• Measuring MicroRNAs to Detect Pancreatic Cancer

Measuring MicroRNAs to Detect Pancreatic Cancer

Analysis of microRNAs improves cytologic analysis of pancreatic fine-needle aspirates, allowing for more accurate identification of patients with pancreatic ductal adenocarcinoma (PDAC), researchers report in the October issue of Clinical Gastroenterology and Hepatology. This improvement could reduce the number of diagnostic procedures required for patients with pancreatic masses.

Pancreatitis

Pancreas

Endoscopic ultrasound–guided fine-needle aspiration (EUS-FNA) and cytology analysis are used to diagnose and stage PDAC and other pancreatic lesions. However, its use in the clinic has been limited by high rates of indeterminate or false-negative results.

MicroRNAs are being tested as biomarkers for many cancers, including pancreatic cancer. They are stable and easily recovered from different types of clinical specimens, including fine-needle aspirates.

Randall E. Brand et al. aimed to develop and validate a microRNA-based test to improve detection of PDAC.

They used quantitative PCR to measure levels of 11 microRNAs in 95 formalin-fixed paraffin-embedded specimens (the standard) and 228 samples collected by EUS-FNA and from patients with solid pancreatic masses.

Brand et al. found 5 microRNAs (MIR24, MIR130B, MIR135B, MIR148A, and MIR196A) whose levels associated with PDAC in paraffin-embedded specimens.

In EUS-FNA samples, this 5-microRNA classifier correctly identified 82.6% of PDACs and 96.1% of benign lesions, with an area under the curve value of 0.936. In the same specimens, cytopathology analysis correctly identified 78.8% of PDACs and 69.2% of benign lesions.

When cytology and microRNA analyses were combined, the tests accurately identified 90.8% of PDACs and 96.1% of benign lesions.

Furthermore, analysis of these microRNAs identified 22 additional cases of PDAC among 39 samples initially classified as benign, indeterminate, or nondiagnostic by cytology.

The authors propose using the microRNA analysis to identify PDAC in EUS-FNAs with a cytologic diagnosis other than adenocarcinoma or other malignancies.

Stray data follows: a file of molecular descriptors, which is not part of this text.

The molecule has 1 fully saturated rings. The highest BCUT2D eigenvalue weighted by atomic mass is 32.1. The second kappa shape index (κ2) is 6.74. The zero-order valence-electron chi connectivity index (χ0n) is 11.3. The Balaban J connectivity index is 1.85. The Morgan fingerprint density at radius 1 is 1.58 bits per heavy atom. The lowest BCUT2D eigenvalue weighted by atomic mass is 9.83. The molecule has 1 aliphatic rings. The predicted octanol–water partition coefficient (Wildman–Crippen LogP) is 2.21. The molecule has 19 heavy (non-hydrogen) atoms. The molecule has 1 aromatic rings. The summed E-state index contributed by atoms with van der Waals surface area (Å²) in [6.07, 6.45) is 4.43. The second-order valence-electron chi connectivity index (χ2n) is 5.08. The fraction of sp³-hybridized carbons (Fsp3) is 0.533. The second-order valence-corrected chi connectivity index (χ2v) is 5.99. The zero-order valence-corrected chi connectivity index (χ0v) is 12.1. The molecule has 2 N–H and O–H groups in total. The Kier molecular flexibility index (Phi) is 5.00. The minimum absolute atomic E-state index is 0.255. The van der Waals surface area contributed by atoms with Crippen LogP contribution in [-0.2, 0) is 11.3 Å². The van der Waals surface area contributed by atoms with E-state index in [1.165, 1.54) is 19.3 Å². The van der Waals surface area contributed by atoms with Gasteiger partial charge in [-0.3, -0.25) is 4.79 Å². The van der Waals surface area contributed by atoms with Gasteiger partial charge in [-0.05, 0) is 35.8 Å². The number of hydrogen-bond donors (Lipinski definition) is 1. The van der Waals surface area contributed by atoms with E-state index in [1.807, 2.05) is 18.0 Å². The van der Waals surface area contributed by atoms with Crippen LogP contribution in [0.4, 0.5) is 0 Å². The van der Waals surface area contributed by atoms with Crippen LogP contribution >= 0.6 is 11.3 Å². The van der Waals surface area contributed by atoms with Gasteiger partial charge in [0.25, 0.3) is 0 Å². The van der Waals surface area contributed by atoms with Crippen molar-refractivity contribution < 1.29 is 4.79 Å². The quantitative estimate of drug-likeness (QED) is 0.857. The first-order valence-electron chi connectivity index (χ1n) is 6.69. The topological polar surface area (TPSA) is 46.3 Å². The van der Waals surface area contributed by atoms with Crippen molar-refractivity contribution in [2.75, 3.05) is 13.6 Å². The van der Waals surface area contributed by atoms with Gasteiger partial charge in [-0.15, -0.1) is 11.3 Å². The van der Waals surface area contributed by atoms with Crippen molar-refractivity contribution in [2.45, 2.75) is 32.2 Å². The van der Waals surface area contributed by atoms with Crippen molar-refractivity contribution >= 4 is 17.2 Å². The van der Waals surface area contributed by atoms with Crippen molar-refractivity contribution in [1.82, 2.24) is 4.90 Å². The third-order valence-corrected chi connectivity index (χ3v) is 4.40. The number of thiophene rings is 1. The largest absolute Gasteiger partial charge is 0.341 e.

Interestingly, 46 FNAs were collected without EUS guidance (percutaneously). An initial evaluation of these specimens with the 5-microRNA classifier showed a higher rate of technical failure (6.5%) and lower diagnostic sensitivity (58.3%). However, specificity and predictive value remained high (89.5% and 87.5%, respectively), whereas the performance of cytopathology was compromised significantly (lower rate of PDAC detection and higher nondiagnostic rate).

Brand et al. state that microRNA analysis could therefore help overcome some of the challenges of percutaneous biopsy collection.

Further studies are needed to learn more about what these microRNAs regulate (their targets) in pancreatic cells and why their levels correspond with cancer development.

Levels of MIR196A increase progressively with the grade of pancreatic intraepithelial neoplasm (PanIN), peaking at the stages of PanIN-2 and -3. Levels of MIR196A compared to those of MIR217, and levels of MIR135B compared to those of MIR24, have been previously used to distinguish PDAC from chronic pancreatitis. MIR148A and MIR130B have been shown to be down-regulated in pancreatic cancer.

Brand et al propose studies might also determine whether miRNAs can be used in determining prognosis and guiding therapy.

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